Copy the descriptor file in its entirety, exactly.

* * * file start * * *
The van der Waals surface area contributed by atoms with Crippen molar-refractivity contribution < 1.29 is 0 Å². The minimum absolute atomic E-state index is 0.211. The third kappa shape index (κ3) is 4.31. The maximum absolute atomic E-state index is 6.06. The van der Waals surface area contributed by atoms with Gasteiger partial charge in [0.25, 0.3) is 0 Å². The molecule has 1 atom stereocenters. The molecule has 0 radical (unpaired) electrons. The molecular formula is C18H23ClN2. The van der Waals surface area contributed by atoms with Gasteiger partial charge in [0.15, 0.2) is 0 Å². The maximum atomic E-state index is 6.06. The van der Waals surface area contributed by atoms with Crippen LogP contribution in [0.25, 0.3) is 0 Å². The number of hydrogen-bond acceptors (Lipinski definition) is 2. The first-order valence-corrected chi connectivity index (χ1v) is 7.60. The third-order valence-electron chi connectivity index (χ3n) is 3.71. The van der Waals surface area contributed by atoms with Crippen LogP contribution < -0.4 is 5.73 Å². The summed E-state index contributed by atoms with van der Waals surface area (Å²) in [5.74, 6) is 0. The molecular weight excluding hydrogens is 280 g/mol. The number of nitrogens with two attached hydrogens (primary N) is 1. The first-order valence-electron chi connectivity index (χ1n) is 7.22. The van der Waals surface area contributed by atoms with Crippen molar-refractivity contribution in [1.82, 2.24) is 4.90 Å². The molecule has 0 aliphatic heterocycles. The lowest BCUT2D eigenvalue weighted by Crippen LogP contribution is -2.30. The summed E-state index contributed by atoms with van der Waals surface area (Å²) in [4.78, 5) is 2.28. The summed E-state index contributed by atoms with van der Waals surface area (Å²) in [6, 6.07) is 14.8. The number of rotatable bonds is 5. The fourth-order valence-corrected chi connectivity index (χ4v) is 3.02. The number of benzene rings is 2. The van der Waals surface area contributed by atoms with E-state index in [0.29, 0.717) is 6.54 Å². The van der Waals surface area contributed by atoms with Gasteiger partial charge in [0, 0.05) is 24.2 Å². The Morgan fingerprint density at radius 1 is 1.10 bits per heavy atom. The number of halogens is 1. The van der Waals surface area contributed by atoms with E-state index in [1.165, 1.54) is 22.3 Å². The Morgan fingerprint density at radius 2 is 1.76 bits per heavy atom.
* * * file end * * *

The van der Waals surface area contributed by atoms with Crippen molar-refractivity contribution < 1.29 is 0 Å². The minimum absolute atomic E-state index is 0.211. The third kappa shape index (κ3) is 4.31. The maximum absolute atomic E-state index is 6.06. The van der Waals surface area contributed by atoms with Gasteiger partial charge in [0.25, 0.3) is 0 Å². The molecule has 1 atom stereocenters. The molecule has 0 radical (unpaired) electrons. The molecular formula is C18H23ClN2. The van der Waals surface area contributed by atoms with Gasteiger partial charge in [0.15, 0.2) is 0 Å². The maximum atomic E-state index is 6.06. The van der Waals surface area contributed by atoms with Crippen LogP contribution in [0.25, 0.3) is 0 Å². The number of hydrogen-bond acceptors (Lipinski definition) is 2. The first-order valence-corrected chi connectivity index (χ1v) is 7.60. The third-order valence-electron chi connectivity index (χ3n) is 3.71. The van der Waals surface area contributed by atoms with Crippen LogP contribution < -0.4 is 5.73 Å². The summed E-state index contributed by atoms with van der Waals surface area (Å²) in [5.74, 6) is 0. The molecular weight excluding hydrogens is 280 g/mol. The number of nitrogens with two attached hydrogens (primary N) is 1. The first-order valence-electron chi connectivity index (χ1n) is 7.22. The van der Waals surface area contributed by atoms with Crippen molar-refractivity contribution in [1.82, 2.24) is 4.90 Å². The molecule has 0 aliphatic heterocycles. The lowest BCUT2D eigenvalue weighted by Crippen LogP contribution is -2.30. The summed E-state index contributed by atoms with van der Waals surface area (Å²) in [4.78, 5) is 2.28. The summed E-state index contributed by atoms with van der Waals surface area (Å²) in [6, 6.07) is 14.8. The number of rotatable bonds is 5. The fourth-order valence-corrected chi connectivity index (χ4v) is 3.02. The number of benzene rings is 2. The van der Waals surface area contributed by atoms with E-state index in [0.29, 0.717) is 6.54 Å². The van der Waals surface area contributed by atoms with Gasteiger partial charge in [0, 0.05) is 24.2 Å². The Morgan fingerprint density at radius 1 is 1.10 bits per heavy atom. The number of halogens is 1. The van der Waals surface area contributed by atoms with E-state index in [1.165, 1.54) is 22.3 Å². The Morgan fingerprint density at radius 2 is 1.76 bits per heavy atom.